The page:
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WOAD Question

Poster: Betty & David Eyer <Betty_and_David@compuserve.com>

I am replying to the lady who was inquiring about growing woad.  I
apologize, but I inadvertantly deleted the post from my pc and cannot
remember her name.  

I planted woad last spring and it is doing well in my garden as we speak. 
I tested it for dye last summer, and got a pleasant, but somewhat light
blue on wool and silk.  I have posted to various fibercraft lists and found
my results to be fairly normal - it takes a LOT (10-12 full size plants?)
to get a deep blue on a pound of wool, and extracting it from a new plant
is not as easy as using purchased indigo. 

It is good to start it fairly early in the spring or start it in the fall
and let it over winter.  The latter is the method that it uses to self seed
and if the plant has a chance to get established, then it will do well over
the winter.  It likes a rich, loose soil and it will exhaust any plot it is
put in after a few seasons.  I put mine in a small elevated bed full of
composted soil and lots of mulch. That plot tends to stay rather damp, but
the woad doesnt seem to mind.    

When it is very small, it looks like almost every other weed in your
garden, so I recommend that you start it indoors and move it to a well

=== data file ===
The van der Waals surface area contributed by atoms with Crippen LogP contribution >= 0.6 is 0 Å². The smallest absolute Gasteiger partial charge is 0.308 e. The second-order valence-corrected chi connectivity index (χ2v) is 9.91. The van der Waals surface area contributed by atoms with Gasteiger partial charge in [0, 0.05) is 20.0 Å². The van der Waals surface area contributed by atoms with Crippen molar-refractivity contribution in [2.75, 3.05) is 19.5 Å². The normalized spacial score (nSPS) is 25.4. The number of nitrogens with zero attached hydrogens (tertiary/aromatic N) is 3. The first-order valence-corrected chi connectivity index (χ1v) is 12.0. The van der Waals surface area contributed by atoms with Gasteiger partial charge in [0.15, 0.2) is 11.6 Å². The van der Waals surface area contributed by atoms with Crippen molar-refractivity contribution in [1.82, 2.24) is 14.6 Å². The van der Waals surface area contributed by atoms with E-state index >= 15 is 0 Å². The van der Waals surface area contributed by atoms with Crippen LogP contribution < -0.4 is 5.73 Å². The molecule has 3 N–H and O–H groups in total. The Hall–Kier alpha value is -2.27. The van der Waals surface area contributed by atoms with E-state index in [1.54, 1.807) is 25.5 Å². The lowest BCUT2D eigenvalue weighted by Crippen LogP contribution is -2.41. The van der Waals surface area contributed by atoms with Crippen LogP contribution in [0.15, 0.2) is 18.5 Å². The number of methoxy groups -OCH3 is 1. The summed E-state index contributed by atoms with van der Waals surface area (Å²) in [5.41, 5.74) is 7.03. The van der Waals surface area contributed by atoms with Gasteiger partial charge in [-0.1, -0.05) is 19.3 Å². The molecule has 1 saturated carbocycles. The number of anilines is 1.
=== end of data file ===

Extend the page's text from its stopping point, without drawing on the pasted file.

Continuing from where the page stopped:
weeded garden once it is large enough to recognize.  It is slow to get
going.  I planted mine in late March and in May, I thought it had been a
failure and started weeding the plot.  When I noticed my gloves turning
blue-green, I decided that I was making a terrible mistake and stopped.  
It sort of like a loose cabbage, with big, elongated leaves, somewhat
thicker on the ends than close to the root.  It will get to be larger than
a dinner plate  before it seeds.  It seeds by sending up tall stalks with
little pods.  

The plant is most potent in mid summer, but will give color throughout the
warm months.  It is a biennial and self seeds on its second season. 
CAUTION: it is a very prolific self seeder and is considered a noxious
weed!  If left to itself, once established, it will TAKE OVER!  When the
seeds begin to develop, wrap them in cheese cloth or similar and remove
them for later use once they are fully developed.  Do not let them drop in
your garden or blow about your yard.  6 woad plants in full seed will
supply you and all of your friends with plenty of plants.  I got my seeds
in the mail from an electronic friend on a fibercraft forum.  It is illegal
to sell the seeds commercially in some states and I have never seen the
seeds for sale.  I have a very few seeds, but should have plenty next fall.

There is a good description of using fresh indigo in the book 'A Weaver's
Garden' by Rita Buchanan.  Her methods work very well for woad.  She also
discusses woad's cultivation and a brief history.   Although I have not
done enough experimentation to speak with real authority, I believe that a
fermentation vat will work better at getting the most out of woad than a
quick, chemical vat.  I left some sample pieces in the mash left over from
my test and put it out on the patio for two months.  I got better color
from that sample than from the chemical vat.  

I have never used fresh woad for er....ah.... ceremonial reasons.  However,
crushing a fresh leaf in mid summer and rubbing it vigorously on the pulse
area of your wrist will convince you that its alleged mental effects are
not mythical.  

Magdalena de Hazebrouck

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